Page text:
CamCo Commissioners Provide Over $12 M To Local Nonprofits

By: Follow South Jersey Staff

Participants in programs at the Boys & Girls Club of Camden County give a thumbs up! Photo credit: Camden County.

CAMDEN, N.J. – More than 60 nonprofit organizations across the county will receive grants worth millions of dollars as part of the Camden County Board of Commissioner’s COVID-19 Community Recovery Grant Program.

The grants were awarded to organizations that serve vulnerable and at-need populations within the county; provide on-demand pandemic-focused services that are critical to the county’s public health and safety response to the COVID-19 public health emergency; and strengthen the county’s travel, tourism, and hospitality industries whose operations have been substantially affected by the pandemic, according to county.

“The nonprofits selected for these grants, such as the Boys and Girls Club and several VFW Posts, have worked tirelessly over the last two years to continue providing our community with vital services,” County Commissioner Melinda Kane said in a press release from the county. “Ensuring that these organizations have the tools to recover and thrive will play a pivotal part in the county’s journey into a post-pandemic world. These funds will preserve and allow organizations to expand the scope of their missions across the board and make our community stronger through their tireless efforts throughout Camden County.”

The grants are funded through a federal allocation of the American Rescue Plan (ARP) Act that was signed into law early in 2021. The bill has provided funding to local, county and state governments throughout the nation. This allocation has been part of $55 million in federal funds the Board of Commissioners has made available to different hard-hit sectors of the community, including rental assistance and small business grants.

Congressman Donald Norcross stated the impact these funds are having throughout the county for a variety of mission driven organizations.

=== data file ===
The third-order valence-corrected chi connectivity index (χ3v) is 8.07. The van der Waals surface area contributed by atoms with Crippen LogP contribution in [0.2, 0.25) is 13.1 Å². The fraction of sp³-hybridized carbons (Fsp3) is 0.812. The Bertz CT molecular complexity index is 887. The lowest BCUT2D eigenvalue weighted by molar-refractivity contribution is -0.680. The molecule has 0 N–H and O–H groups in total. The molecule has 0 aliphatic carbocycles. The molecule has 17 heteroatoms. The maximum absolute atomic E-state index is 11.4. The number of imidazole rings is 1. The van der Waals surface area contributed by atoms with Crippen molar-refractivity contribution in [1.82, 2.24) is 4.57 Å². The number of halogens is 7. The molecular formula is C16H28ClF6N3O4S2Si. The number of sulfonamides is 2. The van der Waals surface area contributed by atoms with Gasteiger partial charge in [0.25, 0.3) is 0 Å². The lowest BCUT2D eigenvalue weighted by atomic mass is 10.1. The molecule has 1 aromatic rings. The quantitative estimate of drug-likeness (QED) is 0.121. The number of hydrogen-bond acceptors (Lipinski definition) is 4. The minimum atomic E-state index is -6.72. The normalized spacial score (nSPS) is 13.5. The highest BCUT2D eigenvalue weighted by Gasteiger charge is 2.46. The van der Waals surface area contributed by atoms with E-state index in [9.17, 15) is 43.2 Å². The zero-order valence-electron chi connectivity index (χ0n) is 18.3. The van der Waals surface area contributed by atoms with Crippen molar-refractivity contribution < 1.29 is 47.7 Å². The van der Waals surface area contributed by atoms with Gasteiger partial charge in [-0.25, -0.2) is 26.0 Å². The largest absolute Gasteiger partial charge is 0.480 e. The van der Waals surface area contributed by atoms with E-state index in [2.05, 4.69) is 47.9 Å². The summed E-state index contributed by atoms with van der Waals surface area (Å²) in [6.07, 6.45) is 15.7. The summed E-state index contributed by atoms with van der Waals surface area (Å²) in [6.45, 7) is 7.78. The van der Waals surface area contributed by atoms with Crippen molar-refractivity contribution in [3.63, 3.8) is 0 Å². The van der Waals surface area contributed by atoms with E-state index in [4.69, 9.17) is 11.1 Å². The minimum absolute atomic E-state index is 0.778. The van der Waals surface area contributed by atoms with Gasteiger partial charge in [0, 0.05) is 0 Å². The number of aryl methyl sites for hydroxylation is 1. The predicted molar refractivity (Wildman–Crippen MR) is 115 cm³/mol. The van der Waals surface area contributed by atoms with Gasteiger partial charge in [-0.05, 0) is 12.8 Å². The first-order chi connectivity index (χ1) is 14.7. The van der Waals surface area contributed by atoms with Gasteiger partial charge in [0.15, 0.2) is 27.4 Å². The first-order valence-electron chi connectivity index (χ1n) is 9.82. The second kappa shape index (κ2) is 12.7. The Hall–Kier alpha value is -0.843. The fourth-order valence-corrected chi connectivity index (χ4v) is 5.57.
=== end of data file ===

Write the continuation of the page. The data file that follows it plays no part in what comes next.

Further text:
“The American Rescue Plan continues to play a fundamental role in our recovery from the pandemic, and I am proud to have voted to make this funding available,” Norcross said. “Many nonprofits that provide vital services to vulnerable members of our community saw donations dry up as household finances were turned upside down by the pandemic. This funding will ensure nonprofits that helped in our time of need receive the help they need to keep fulfilling their missions.”

The Boys & Girls Club of Camden County has providing an island for at-risk children in Camden been for decades.

“The Boys & Girls Club of Camden County is honored to be selected to receive funding through the Camden County COVID-19 Community Recovery Grant,” Bernadette Shanahan, chief executive officer for the Boys & Girls Club of Camden County, said. “This grant is truly a game-changer for us.  We are pleased that the Commissioners selected the club to receive this funding because it will help us to do facility repairs, provide transportation for our teens to access programs, as well as hire and retain staff.  However, one of our biggest initiatives will be to increase our Trauma Informed Care practices to better serve our youth who need these services now more than ever as they return to schools and activities.”